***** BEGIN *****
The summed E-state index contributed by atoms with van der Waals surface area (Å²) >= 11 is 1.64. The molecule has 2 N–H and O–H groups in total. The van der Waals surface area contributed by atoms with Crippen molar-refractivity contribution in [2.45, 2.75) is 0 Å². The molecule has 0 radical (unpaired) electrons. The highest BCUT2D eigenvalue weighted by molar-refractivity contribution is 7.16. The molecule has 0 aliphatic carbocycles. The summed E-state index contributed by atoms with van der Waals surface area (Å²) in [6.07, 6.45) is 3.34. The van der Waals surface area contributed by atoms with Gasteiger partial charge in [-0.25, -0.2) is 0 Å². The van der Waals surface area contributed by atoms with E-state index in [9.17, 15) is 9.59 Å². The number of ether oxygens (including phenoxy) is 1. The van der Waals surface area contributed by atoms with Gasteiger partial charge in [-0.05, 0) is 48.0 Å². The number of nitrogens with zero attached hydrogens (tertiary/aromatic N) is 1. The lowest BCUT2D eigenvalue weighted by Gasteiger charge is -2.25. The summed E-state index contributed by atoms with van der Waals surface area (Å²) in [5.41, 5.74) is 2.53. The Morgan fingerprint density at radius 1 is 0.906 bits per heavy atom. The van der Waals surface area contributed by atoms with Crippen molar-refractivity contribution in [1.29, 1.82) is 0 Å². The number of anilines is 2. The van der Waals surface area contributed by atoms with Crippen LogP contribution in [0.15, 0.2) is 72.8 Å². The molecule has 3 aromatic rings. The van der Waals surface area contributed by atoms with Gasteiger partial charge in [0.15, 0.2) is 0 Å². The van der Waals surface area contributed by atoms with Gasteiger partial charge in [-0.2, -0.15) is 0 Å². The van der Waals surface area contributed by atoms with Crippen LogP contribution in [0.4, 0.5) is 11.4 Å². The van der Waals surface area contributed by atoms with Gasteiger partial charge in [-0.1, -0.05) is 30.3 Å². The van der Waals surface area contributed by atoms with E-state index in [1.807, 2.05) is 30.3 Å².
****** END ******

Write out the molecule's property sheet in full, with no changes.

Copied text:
The summed E-state index contributed by atoms with van der Waals surface area (Å²) >= 11 is 1.64. The molecule has 2 N–H and O–H groups in total. The van der Waals surface area contributed by atoms with Crippen molar-refractivity contribution in [2.45, 2.75) is 0 Å². The molecule has 0 radical (unpaired) electrons. The highest BCUT2D eigenvalue weighted by molar-refractivity contribution is 7.16. The molecule has 0 aliphatic carbocycles. The summed E-state index contributed by atoms with van der Waals surface area (Å²) in [6.07, 6.45) is 3.34. The van der Waals surface area contributed by atoms with Gasteiger partial charge in [-0.25, -0.2) is 0 Å². The van der Waals surface area contributed by atoms with E-state index in [9.17, 15) is 9.59 Å². The number of ether oxygens (including phenoxy) is 1. The van der Waals surface area contributed by atoms with Gasteiger partial charge in [-0.05, 0) is 48.0 Å². The number of nitrogens with zero attached hydrogens (tertiary/aromatic N) is 1. The lowest BCUT2D eigenvalue weighted by Gasteiger charge is -2.25. The summed E-state index contributed by atoms with van der Waals surface area (Å²) in [5.41, 5.74) is 2.53. The Morgan fingerprint density at radius 1 is 0.906 bits per heavy atom. The van der Waals surface area contributed by atoms with Crippen molar-refractivity contribution in [1.29, 1.82) is 0 Å². The number of anilines is 2. The van der Waals surface area contributed by atoms with Crippen LogP contribution in [0.15, 0.2) is 72.8 Å². The molecule has 3 aromatic rings. The van der Waals surface area contributed by atoms with Gasteiger partial charge in [0.15, 0.2) is 0 Å². The van der Waals surface area contributed by atoms with Gasteiger partial charge in [-0.2, -0.15) is 0 Å². The van der Waals surface area contributed by atoms with Crippen LogP contribution in [0.4, 0.5) is 11.4 Å². The van der Waals surface area contributed by atoms with Gasteiger partial charge in [-0.1, -0.05) is 30.3 Å². The van der Waals surface area contributed by atoms with E-state index in [1.807, 2.05) is 30.3 Å².